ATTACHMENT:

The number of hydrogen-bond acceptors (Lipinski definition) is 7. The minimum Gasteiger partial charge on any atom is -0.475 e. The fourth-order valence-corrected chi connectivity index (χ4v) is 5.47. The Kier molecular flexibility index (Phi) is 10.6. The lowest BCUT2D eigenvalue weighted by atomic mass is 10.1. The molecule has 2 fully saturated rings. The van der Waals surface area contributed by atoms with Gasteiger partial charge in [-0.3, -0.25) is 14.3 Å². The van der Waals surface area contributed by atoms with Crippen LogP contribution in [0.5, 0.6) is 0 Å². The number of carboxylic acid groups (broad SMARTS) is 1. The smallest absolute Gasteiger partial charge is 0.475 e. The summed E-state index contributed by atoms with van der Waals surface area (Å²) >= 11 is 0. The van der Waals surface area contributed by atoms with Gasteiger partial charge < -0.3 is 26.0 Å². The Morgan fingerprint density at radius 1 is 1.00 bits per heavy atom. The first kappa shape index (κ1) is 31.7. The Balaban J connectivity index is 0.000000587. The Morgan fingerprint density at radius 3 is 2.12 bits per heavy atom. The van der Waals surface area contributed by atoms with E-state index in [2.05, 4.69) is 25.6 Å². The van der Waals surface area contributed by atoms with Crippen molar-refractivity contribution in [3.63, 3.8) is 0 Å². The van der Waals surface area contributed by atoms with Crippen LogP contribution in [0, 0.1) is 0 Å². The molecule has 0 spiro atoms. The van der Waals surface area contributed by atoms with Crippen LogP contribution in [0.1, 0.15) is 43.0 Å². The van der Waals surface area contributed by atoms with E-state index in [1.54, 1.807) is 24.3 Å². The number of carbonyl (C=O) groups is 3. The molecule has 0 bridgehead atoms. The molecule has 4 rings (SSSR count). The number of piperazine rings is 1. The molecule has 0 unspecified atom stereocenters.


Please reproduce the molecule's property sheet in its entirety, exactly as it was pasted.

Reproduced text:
The number of hydrogen-bond acceptors (Lipinski definition) is 7. The minimum Gasteiger partial charge on any atom is -0.475 e. The fourth-order valence-corrected chi connectivity index (χ4v) is 5.47. The Kier molecular flexibility index (Phi) is 10.6. The lowest BCUT2D eigenvalue weighted by atomic mass is 10.1. The molecule has 2 fully saturated rings. The van der Waals surface area contributed by atoms with Gasteiger partial charge in [-0.3, -0.25) is 14.3 Å². The van der Waals surface area contributed by atoms with Crippen LogP contribution in [0.5, 0.6) is 0 Å². The number of carboxylic acid groups (broad SMARTS) is 1. The smallest absolute Gasteiger partial charge is 0.475 e. The summed E-state index contributed by atoms with van der Waals surface area (Å²) >= 11 is 0. The van der Waals surface area contributed by atoms with Gasteiger partial charge < -0.3 is 26.0 Å². The Morgan fingerprint density at radius 1 is 1.00 bits per heavy atom. The first kappa shape index (κ1) is 31.7. The Balaban J connectivity index is 0.000000587. The Morgan fingerprint density at radius 3 is 2.12 bits per heavy atom. The van der Waals surface area contributed by atoms with E-state index in [2.05, 4.69) is 25.6 Å². The van der Waals surface area contributed by atoms with Crippen molar-refractivity contribution in [3.63, 3.8) is 0 Å². The van der Waals surface area contributed by atoms with Crippen LogP contribution in [0, 0.1) is 0 Å². The molecule has 0 spiro atoms. The van der Waals surface area contributed by atoms with Crippen LogP contribution in [0.1, 0.15) is 43.0 Å². The van der Waals surface area contributed by atoms with E-state index in [1.54, 1.807) is 24.3 Å². The number of carbonyl (C=O) groups is 3. The molecule has 0 bridgehead atoms. The molecule has 4 rings (SSSR count). The number of piperazine rings is 1. The molecule has 0 unspecified atom stereocenters.